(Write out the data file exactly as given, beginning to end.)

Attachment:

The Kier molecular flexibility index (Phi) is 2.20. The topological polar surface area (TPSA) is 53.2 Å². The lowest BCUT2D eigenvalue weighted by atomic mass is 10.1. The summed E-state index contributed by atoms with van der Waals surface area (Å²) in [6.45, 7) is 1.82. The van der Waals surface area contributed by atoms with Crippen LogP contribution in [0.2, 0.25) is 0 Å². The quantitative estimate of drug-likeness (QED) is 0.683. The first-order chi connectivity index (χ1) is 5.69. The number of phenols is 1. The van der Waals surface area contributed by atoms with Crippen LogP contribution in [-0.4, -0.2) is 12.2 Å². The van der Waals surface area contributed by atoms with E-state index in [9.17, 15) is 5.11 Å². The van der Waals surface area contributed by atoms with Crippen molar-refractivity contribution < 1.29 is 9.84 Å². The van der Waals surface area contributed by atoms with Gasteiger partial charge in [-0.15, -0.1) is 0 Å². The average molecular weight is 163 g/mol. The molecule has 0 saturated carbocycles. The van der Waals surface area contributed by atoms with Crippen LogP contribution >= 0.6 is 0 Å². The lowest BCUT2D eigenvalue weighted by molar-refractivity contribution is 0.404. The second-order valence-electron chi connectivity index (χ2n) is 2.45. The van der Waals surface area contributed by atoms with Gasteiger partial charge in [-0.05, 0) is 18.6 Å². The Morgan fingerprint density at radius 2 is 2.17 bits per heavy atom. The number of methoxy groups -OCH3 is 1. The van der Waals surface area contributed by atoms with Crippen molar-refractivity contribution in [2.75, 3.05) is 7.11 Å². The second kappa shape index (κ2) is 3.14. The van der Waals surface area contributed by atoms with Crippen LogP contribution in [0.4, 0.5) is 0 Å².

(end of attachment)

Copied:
The Kier molecular flexibility index (Phi) is 2.20. The topological polar surface area (TPSA) is 53.2 Å². The lowest BCUT2D eigenvalue weighted by atomic mass is 10.1. The summed E-state index contributed by atoms with van der Waals surface area (Å²) in [6.45, 7) is 1.82. The van der Waals surface area contributed by atoms with Crippen LogP contribution in [0.2, 0.25) is 0 Å². The quantitative estimate of drug-likeness (QED) is 0.683. The first-order chi connectivity index (χ1) is 5.69. The number of phenols is 1. The van der Waals surface area contributed by atoms with Crippen LogP contribution in [-0.4, -0.2) is 12.2 Å². The van der Waals surface area contributed by atoms with E-state index in [9.17, 15) is 5.11 Å². The van der Waals surface area contributed by atoms with Crippen molar-refractivity contribution < 1.29 is 9.84 Å². The van der Waals surface area contributed by atoms with Gasteiger partial charge in [-0.15, -0.1) is 0 Å². The average molecular weight is 163 g/mol. The molecule has 0 saturated carbocycles. The van der Waals surface area contributed by atoms with Crippen LogP contribution >= 0.6 is 0 Å². The lowest BCUT2D eigenvalue weighted by molar-refractivity contribution is 0.404. The second-order valence-electron chi connectivity index (χ2n) is 2.45. The van der Waals surface area contributed by atoms with Gasteiger partial charge in [-0.05, 0) is 18.6 Å². The Morgan fingerprint density at radius 2 is 2.17 bits per heavy atom. The number of methoxy groups -OCH3 is 1. The van der Waals surface area contributed by atoms with Crippen molar-refractivity contribution in [2.75, 3.05) is 7.11 Å². The second kappa shape index (κ2) is 3.14. The van der Waals surface area contributed by atoms with Crippen LogP contribution in [0.4, 0.5) is 0 Å².